Lots of help and hard work on the Schnieder Springs Fire and it’s obvious because the fire growth has slowed considerably since last week when it was doubling in size.

BETTER WEATHER MORE PEOPLE ARE HELPING TO SLOW THE FIRE

Today the blaze is 71,907 acres still at 3 percent containment. Fire officials say helicopters were able to keep the fire in check with bucket drops to prevent movement out of the  Little Rattlesnake drainage and closer to Bethel Ridge where firefighters continued to improve indirect containment lines.

MORE FIRE LINES ARE BEING BUILT ON TUESDAY

A press release from the Okanogan-Wenatchee National Forest says Today “fire line construction continues along Bethel Ridge on Washington Department of Natural Resources managed lands moving west toward the William O. Douglas Wilderness boundary on the Okanogan-Wenatchee National Forest today. Crews will continue the construction of indirect fire line, connecting roads with natural features from east to west in anticipation of a firing operation to prevent the spread of the fire to the south towards Tieton Reservoir Road and southeast towards critical infrastructure and Naches.”
They say crews also continue their work to improve Bumping River Road as a containment line to prevent further fire growth to the north.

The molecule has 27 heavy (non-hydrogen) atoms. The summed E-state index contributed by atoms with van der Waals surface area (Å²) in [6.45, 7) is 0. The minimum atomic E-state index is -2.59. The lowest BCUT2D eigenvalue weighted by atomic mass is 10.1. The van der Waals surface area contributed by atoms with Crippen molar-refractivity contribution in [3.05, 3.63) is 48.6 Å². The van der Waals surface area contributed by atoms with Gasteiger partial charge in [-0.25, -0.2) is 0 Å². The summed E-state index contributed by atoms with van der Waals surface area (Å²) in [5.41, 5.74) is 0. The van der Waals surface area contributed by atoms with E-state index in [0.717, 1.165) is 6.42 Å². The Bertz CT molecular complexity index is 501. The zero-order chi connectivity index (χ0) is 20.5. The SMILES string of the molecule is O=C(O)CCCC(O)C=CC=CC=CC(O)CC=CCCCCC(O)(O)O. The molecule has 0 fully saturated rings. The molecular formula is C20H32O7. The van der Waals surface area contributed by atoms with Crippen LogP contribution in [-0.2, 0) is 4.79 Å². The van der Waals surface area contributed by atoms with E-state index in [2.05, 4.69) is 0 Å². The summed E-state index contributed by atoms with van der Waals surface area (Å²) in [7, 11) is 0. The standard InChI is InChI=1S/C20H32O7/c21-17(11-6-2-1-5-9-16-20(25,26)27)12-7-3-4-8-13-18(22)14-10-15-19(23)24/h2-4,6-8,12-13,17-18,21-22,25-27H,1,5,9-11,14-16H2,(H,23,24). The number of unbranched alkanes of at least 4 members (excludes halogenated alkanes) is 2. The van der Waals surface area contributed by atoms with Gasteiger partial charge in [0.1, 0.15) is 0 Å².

ALL EVACUATION NOTICES REMAIN IN PLACE

All LEVEL 3 evacuation notices remain the same from Bumping River Road from north to south;
LEVEL 2: Hwy 410 from Bumping River Road to U.S. Route 12.
LEVEL 1: From U.S. 12 at Hwy 410 west to Tieton Reservoir Road; Yakima County Office of Emergency Management’s official Facebook page: https://www.facebook.com/YakimaCountyOEM.

State officials now estimate full containment by October 1.
Calmer winds and cooler temperatures are expected to help firefighters battle the flames this weekend.
500 people are working to fight the fire.

The officials say check with Yakima County Office of Emergency Management’s official Facebook page at www.facebook.com/YakimaCountyOEM for updates on evacuation information.

The fire was started on August 3 by a lightning strike.
Campfire restrictions remain in place in the Okanogan-Wenatchee National Forest.

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